The Cardinals have the most impressive social media presence of all CUNY colleges, and you can thank one person for that…
After taking the position as the Sports Information Director in 2007 here at York, John Scarinci’s service has been nothing short of brilliance.
Scarinci’s role as the Sports Information Director and Scheduling Coordinator is to advocate the school’s 17 NCAA Division III programs, as well as coaches and student-athletes who participate in sports teams.
In his seven year tenure Scarinci has improved York’s media presence by redesigning York’s athletic website.
“When I first arrived here there wasn’t too much because there wasn’t anyone in my position before,” said Scarinci. He also added that there were not any good records that the school kept.
Even till this day he is still filling in holes in record books where no one kept accurate records.
“Social networking in 2007 was still growing at the time, our website was very basic and any media exposure we had was through the CUNY athletic conference itself,” said Scarinci.
York’s social media presence has made impressive strides coming from nothing to one of the most followed athletic programs in CUNY.
In 2004, Scarinci earned his Bachelor’s degree in Communication Arts from Molloy College. He spent two years as a graduate assistant in the Sports Information and Marketing Office at Bloomsburg University in Pennsylvania. At Bloomsburg, he took on how to design media guides, game programs, post-game releases, promotions as well as game-day management.
“John has a daunting task of attempting to please everybody and sometimes it’s hard and in conjunction he does a lot by himself,” said Assistant Men’s Basketball Coach Jessica Cherry, who added that Scarinci takes on every job assigned with impressive dedication.
“We had little to no media presence and I remember the day he was hired, he was my choice from the beginning because he knew a lot of things coming in,” said Cherry.
She mentioned the intangible characteristics he brings to the table such as being sharp and on point.
“Once he was hired I knew he was going to put York on the map,” said Cherry. “His passion to go above and beyond expels his work all over.”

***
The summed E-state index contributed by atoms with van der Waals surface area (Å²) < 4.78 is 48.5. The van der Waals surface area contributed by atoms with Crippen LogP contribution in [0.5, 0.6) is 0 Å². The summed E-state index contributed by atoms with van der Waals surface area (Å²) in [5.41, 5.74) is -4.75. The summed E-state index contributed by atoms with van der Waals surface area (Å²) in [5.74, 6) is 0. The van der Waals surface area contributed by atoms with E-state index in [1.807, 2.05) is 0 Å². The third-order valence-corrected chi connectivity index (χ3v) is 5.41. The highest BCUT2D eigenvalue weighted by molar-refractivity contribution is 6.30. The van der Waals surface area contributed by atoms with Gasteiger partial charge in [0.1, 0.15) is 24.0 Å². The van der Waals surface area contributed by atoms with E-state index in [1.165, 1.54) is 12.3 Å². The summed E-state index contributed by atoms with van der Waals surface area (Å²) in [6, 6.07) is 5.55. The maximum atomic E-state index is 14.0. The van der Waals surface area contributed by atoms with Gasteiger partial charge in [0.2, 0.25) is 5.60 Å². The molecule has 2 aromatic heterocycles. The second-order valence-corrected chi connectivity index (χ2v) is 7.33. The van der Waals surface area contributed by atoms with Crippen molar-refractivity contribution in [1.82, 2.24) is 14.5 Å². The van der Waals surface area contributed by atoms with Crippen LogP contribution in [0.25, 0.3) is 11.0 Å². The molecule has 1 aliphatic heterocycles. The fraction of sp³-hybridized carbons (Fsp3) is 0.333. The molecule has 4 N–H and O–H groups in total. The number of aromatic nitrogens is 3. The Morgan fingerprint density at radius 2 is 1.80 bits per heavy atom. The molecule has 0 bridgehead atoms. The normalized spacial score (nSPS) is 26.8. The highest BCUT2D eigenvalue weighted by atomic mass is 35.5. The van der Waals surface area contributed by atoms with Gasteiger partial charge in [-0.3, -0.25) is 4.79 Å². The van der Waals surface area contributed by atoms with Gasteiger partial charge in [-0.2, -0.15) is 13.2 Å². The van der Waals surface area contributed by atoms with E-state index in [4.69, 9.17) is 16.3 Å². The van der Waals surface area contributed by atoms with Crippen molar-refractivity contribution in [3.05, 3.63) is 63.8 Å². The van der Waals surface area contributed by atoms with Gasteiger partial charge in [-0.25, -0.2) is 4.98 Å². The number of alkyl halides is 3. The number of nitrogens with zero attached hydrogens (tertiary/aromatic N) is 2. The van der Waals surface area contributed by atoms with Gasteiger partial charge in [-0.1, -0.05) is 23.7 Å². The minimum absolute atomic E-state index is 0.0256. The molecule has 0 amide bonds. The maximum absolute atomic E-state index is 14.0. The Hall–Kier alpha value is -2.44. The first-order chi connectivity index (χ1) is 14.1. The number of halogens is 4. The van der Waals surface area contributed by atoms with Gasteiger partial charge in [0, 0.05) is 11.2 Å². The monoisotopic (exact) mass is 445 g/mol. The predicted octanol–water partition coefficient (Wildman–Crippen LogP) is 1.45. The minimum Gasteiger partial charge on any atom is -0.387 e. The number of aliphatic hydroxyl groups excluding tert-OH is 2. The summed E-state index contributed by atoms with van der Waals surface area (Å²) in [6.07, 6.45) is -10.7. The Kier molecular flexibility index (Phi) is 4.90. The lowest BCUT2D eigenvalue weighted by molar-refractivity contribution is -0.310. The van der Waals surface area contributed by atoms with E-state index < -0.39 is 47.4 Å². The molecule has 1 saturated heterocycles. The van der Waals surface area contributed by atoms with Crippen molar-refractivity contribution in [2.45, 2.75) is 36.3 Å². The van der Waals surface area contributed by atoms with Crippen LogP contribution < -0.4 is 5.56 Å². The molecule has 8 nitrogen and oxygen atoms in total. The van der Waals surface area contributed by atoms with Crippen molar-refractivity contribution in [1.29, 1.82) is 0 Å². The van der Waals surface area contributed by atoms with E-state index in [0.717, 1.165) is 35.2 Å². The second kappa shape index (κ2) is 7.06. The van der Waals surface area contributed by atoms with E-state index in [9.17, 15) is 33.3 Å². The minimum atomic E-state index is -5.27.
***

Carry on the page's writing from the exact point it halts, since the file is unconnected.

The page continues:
Head Men’s Basketball Coach Ronald St. John added that Scarinci was welcomed immediately because of his experience.
“He was a breath of fresh air when he joined our staff,” St. John said.
Notoriety for the students is key in terms of flyers and other announcements to bring attention to the program. In Scarinci’s years at Molloy College he was a four-year member of the baseball team. He was not just any player on the baseball team, Scarinci ranked fifth on the Molloy’s all-time list in career wins and complete games.
During his first few years at Molloy he was undecided with his major and did not know exactly what he wanted to do, but that all changed when he started taking classes in communications. While playing baseball he got to learn a little on what sports information was through a teammate and took consideration of it. After graduating from Molloy he decided to turn his newfound love into a career.
A typical day for Scarinci can take on a detailed course varying from different schedules. There are days when he’s in his office and days where he’s out covering games.
“Office days I’m doing a lot of preparation work involving game programs nominating student-athletes with weekly and yearly awards and updating stats online whereas when we have games I’m keeping stats then I’ll write about the game afterward and put it up on the website,” said Scarinci.
Since the fall of 2007, his relationship with student-athletes has been great. He mentioned one of the advantages of being so close with them gives him the incentive to cheer them on.
“Cardinal’s Spotlight” is a radio program he hosts as a weekly feature on the York College radio station interviewing student-athletes and administrators.
Scarinci envisions all the best for York’s Program as he and other faculty members can only add on to the success they built so far. Having a nice facility plays a role in recruiting some of the more talented players he mentioned.
“I’m really hoping our program can get to another level with the improvement of our facilities because some of the other CUNY schools have gotten upgrades,” said Scarinci. “We’re a little bit behind and I’m hoping that piece can get put into play so we can take off so we can be a top tier CUNY program.”